Hip and Knee Replacement
The Total Joint Services program at Henderson Hospital focuses on hip and knee replacement surgery. Total hip or knee replacement involves replacing diseased joint cartilage with artificial materials. Joint cartilage is a tough, smooth tissue that covers the ends of bones where the joints are located. It allows joints to move with minimal friction.
Total hip or knee replacement procedures are most commonly performed in people who have a severe form of osteoarthritis, a common degenerative condition of the joints that is usually associated with aging (age 45 and up). Other indications for joint replacement are trauma or injury, rheumatoid arthritis (in which the body's immune system attacks joint membranes), and bone deformities.
Hip and Knee Problems on the Rise
About one million hip and knee replacement procedures are performed in the US each year, according to the National Insititue of Arthritis and Musculoskeletal and Skin Diseases, part of the National Institutes of Health (NIH); this is expected to increase in the coming years due to an aging population. Nearly 70 million people in the US have some form of arthritis or chronic joint symptoms, according to the NIH. Nearly 21 million US adults have osteoarthritis, and most people over 65 have osteoarthritis in at least one joint.
Wear and Tear of Osteoarthritis
In osteoarthritis, wear and tear over time, trauma, repetitive movement, or for no apparent reason, joint cartilage wears down, exposing the ends of bone. It is not known why some people with osteoarthritis go on to develop a severe form of the condition while others live for years with the condition and do not experience the type of severe pain or disability that requires joint replacement.
Before joint replacement is recommended, doctors usually try the following therapies and recommendations:
- Acetaminophen or anti-inflammatory pain relievers on a daily or regular basis (hip or knee pain)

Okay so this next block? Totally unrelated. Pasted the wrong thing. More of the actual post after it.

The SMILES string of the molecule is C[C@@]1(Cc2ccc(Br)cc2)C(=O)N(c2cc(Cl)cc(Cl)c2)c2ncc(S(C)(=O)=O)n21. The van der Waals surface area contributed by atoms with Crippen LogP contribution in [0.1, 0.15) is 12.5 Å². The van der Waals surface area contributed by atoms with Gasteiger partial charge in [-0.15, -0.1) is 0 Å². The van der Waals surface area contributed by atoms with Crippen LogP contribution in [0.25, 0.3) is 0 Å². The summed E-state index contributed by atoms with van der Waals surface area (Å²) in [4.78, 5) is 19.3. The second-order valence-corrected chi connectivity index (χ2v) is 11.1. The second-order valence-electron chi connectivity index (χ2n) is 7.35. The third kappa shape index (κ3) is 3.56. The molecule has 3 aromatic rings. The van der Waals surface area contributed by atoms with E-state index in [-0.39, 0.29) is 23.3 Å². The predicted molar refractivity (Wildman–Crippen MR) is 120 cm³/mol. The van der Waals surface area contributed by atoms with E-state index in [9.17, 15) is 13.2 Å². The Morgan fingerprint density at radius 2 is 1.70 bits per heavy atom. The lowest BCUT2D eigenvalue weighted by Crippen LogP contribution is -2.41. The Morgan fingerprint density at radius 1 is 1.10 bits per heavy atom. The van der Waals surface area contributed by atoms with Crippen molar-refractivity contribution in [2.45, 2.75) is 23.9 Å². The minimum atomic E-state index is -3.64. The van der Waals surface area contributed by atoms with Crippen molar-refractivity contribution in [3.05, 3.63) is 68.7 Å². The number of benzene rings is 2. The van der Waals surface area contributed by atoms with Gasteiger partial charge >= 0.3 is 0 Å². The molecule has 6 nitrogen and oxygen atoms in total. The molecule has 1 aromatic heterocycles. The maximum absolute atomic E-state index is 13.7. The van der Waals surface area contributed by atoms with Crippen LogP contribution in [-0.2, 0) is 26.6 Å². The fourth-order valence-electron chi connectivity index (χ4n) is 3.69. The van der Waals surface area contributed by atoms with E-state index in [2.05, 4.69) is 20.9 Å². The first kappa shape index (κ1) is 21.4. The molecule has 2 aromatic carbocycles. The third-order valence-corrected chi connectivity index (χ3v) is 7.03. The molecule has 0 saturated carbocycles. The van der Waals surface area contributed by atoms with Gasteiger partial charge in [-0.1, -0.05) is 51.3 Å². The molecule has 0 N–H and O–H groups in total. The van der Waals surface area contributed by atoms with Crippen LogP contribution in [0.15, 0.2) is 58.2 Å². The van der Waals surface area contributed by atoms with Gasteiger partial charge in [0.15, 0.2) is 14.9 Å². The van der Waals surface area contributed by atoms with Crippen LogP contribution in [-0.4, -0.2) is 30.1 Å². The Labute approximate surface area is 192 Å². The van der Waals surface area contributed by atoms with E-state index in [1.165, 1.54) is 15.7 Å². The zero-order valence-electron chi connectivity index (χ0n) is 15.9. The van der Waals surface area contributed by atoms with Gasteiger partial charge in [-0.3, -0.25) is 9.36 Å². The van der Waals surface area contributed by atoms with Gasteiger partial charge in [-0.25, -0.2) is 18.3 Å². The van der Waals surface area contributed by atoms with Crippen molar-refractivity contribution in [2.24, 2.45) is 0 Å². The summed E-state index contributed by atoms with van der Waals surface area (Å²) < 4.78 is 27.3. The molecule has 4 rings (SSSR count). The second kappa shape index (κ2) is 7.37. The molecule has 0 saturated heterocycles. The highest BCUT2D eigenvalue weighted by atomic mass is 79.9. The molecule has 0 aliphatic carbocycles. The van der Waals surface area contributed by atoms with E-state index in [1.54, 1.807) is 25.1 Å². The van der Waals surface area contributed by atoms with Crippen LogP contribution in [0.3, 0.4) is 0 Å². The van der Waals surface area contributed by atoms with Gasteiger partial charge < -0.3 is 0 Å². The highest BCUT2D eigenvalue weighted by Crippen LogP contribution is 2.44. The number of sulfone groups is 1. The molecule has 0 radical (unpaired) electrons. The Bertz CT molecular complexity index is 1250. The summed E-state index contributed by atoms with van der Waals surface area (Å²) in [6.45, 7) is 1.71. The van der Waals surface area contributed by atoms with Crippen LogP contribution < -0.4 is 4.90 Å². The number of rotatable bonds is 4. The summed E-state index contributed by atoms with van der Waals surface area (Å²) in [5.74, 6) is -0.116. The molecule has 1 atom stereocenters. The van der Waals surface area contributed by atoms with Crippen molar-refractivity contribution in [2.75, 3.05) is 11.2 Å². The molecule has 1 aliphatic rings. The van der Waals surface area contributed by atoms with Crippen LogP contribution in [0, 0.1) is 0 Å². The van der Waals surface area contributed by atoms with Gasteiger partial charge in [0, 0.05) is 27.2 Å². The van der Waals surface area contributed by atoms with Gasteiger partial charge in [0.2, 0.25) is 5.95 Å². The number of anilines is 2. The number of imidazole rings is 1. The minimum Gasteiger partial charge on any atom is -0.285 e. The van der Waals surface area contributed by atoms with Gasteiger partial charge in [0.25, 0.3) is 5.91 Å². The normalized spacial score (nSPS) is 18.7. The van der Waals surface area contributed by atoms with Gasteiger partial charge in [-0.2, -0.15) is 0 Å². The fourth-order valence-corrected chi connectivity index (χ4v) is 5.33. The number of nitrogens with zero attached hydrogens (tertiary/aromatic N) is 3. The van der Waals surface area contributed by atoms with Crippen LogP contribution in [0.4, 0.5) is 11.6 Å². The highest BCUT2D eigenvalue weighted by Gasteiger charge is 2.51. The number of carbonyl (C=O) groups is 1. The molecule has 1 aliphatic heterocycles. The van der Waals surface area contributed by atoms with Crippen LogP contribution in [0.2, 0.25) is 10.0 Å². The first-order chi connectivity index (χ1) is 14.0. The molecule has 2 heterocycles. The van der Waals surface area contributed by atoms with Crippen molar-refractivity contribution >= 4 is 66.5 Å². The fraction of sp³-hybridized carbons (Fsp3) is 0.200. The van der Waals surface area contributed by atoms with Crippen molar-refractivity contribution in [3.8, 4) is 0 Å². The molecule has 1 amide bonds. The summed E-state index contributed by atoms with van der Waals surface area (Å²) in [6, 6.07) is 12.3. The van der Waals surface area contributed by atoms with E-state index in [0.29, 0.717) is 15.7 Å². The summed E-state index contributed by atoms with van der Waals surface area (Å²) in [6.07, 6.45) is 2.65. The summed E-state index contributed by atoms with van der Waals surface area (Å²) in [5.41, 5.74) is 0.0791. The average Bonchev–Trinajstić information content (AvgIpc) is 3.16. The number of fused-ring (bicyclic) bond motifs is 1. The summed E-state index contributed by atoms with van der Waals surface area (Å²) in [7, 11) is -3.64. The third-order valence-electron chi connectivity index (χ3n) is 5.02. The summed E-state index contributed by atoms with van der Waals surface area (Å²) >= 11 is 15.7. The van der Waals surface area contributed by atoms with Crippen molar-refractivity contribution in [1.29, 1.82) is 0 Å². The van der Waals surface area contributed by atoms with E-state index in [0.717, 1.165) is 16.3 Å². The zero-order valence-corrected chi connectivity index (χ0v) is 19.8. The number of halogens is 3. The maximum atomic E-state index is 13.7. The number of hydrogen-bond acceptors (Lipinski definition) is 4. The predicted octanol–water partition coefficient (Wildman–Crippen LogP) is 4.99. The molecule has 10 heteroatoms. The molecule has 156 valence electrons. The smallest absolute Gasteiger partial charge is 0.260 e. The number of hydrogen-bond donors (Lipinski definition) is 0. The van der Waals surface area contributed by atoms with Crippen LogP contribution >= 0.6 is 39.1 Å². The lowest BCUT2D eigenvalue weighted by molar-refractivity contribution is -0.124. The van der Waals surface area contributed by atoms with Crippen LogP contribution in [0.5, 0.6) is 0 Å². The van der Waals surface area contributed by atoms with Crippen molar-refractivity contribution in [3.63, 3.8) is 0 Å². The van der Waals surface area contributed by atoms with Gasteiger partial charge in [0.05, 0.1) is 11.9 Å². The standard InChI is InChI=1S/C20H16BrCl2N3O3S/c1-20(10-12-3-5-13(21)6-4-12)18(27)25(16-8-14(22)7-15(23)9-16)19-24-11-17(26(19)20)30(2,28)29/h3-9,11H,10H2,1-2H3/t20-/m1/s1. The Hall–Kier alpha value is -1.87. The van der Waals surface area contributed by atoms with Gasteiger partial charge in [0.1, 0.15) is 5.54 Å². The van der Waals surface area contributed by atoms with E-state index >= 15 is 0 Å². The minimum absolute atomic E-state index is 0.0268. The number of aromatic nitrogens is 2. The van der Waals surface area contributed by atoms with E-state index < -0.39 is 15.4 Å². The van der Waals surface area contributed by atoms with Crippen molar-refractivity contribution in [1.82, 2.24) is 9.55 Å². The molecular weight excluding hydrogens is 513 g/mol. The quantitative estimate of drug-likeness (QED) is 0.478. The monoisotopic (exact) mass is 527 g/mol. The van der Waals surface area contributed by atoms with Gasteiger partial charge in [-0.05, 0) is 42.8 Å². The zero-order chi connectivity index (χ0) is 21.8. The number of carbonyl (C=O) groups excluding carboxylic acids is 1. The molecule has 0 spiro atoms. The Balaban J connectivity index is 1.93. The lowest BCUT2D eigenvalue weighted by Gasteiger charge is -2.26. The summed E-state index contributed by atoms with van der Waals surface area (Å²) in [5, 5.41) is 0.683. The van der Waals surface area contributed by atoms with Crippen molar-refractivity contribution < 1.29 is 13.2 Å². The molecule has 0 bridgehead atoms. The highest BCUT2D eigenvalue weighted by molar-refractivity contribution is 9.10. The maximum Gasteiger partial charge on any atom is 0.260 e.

- Exercise and/or physical therapy (hip or knee pain)
- Weight reduction - for those overweight (hip or knee pain)
- Walking devices (hip pain)
- Knee braces (knee pain)
- Rest or activity modification (hip or knee pain)
- Ice following certain activities (hip or knee pain)
- Synovectomy, which is surgical removal of inflamed synovial tissue, the tissue that lubricates moving parts of a joint (knee pain)
- Osteotomy, which is restructuring of the bones to shift stresses from diseased tissue to more healthy tissue (hip or knee pain).
In a total hip replacement, also known as total hip arthroplasty, the damaged bone and cartilage is replaced with prosthetic (artificial) components. The damaged head of the femur (thigh bone) is replaced with a metal stem that is placed into the hollow center of the femur; this stem may either be cemented or pressed into the bone. A metal or ceramic ball replaces the damaged femoral head. The damaged cartilage surface of the socket (acetabulum) is replaced with a metal socket and screws or cement are used to hold the socket in place. A spacer, made of plastic, ceramic or metal, is placed between the new ball and the socket to allow for smooth gliding similar to that of a natural joint.
The procedure generally lasts from one to two hours and involves a 6- to 8-inch incision made over the side of the hip. In recent years, a minimally invasive version of standard hip replacement surgery has become more common. In this procedure, the surgeon uses smaller incisions and there is usually a shorter recovery time for the patient as compared to traditional hip replacement. Candidates for minimally invasive hip replacement surgery are generally under age 50 and have a body mass index in the 'normal' range.
Most people who undergo total hip replacement begin standing and walking with the help of a walker and a physical therapist the day after surgery. Exercise is a critical part of recovery, particularly in the first few weeks after surgery. Most people resume light activities of daily living within three to six weeks after surgery.
A knee replacement, also known as knee arthroplasty, involves building up the surface of bones where cartilage damage has occurred. The damaged cartilage surfaces at the ends of the femur (thigh bone) are removed along with a small amount of bone. The surgeon replaces the removed cartilage and bone with materials made of metal that mimics the surface of the joint. These may be cemented or pressed to fit the bone. The undersurface of the patella (kneecap) is resurfaced with a plastic material in some cases. A plastic device called a spacer is inserted between the metal material and the bone to create a smooth, gliding surface that is similar to that of a real joint.
Find a Doctor
To obtain a referral to a doctor who practices at Henderson Hospital, contact our free physician referral service at 702-388-4888.